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Ingredients to Make a World-Class Negotiator: Peas, Kebabs, and Tahini Sauce

By Kaitlin Lavinder

How do you negotiate? Whether it’s at work, when buying a house, or trying to get your kids to eat their peas. And are women inherently at a disadvantage?

These were the questions swirling in the minds of highly accomplished SAIS women alumni, as we gathered around Juleanna Glover’s dining room table and munched on rice and kebabs during the SWAN Negotiations Dinner this fall.

Glover, a successful negotiator in her own right, is a corporate public affairs consultant and previously was Vice President Dick Cheney’s Press Secretary and a senior advisor to Senator John McCain’s 2008 bid for the White House. She is also a SWANer.

But the guests seated in Glover’s dining room were not there to hear about her illustrious career. Rather, they were there to hear from a panel of seasoned professional negotiators – and SAIS women alumni.

You can learn a lot from your kids, said Ambassador Marcie Ries, the former U.S. Ambassador to Bulgaria and one of the distinguished speakers. Peas are a perfect example, she said. You give your kid a bowl of peas, and what’s the first thing she says?

“I’m not eating these, mommy.”

“But you have to,” you implore.

“Why?” asks the child.

“Because,” you say sternly, thinking you’ve made your point.

“How many?” the child continues, with a mischievous smile.

This goes back and forth, and back and forth, until your child eats merely a handful of peas, and you leave the situation with a headache.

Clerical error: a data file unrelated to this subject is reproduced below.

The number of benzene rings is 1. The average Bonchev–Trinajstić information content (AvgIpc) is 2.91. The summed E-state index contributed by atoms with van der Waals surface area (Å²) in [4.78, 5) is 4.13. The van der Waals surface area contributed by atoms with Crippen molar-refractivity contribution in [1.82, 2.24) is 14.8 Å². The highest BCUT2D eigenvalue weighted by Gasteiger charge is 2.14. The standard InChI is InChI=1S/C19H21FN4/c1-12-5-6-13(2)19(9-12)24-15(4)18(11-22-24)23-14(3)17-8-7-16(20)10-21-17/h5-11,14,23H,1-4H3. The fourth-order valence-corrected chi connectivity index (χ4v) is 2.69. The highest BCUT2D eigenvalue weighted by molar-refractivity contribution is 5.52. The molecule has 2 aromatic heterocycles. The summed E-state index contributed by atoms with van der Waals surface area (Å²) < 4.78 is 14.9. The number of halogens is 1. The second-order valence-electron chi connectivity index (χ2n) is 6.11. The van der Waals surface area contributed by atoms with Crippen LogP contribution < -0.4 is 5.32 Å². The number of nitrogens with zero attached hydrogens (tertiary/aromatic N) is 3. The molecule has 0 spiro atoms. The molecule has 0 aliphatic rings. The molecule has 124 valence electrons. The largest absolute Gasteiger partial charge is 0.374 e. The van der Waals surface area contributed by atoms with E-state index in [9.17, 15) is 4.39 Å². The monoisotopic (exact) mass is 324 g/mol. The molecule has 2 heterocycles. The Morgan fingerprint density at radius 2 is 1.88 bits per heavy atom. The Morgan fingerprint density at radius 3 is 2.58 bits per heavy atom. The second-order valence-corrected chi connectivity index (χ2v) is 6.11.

Kids are blunt, they’re convicted, and they always ask why – good skills for a negotiator.

Carmen Suro-Bredie and Nancy Adams, both former U.S. trade representatives, agreed. Another helpful attribute? Being a woman, they said.

There were many times when the U.S. walked into the negotiating room with a team full of women, while the other side boasted only men, said Adams. That, in fact, could be a huge benefit. The girl power thing threw the men off, she said, and, thus, helped us in our negotiating position.

Beyond possessing the innate quality of being female in a still male-dominated world, you have to understand the culture you’re going up against – and not just the fact that it’s male.

Amy Celico, also a former U.S. trade representative and now a Principal at Albright Stonebridge Group where she leads the firm’s China team, explained how her Mandarin Chinese language skills and her experience of living and working in China for seven years boosted her abilities as a negotiator.

Understanding is the key, she said. Understanding who the other side is, what exactly they want, and what they’re willing to give up.

At the end of the discussion, Lynn Wagner, who received her PhD from SAIS and is now a SAIS professor teaching negotiation processes and outcomes, particularly in environmental negotiations, closed the evening by thanking the speakers and Ms. Glover for opening up her home.

The guests left with a sense of determination and a taste of tahini sauce.

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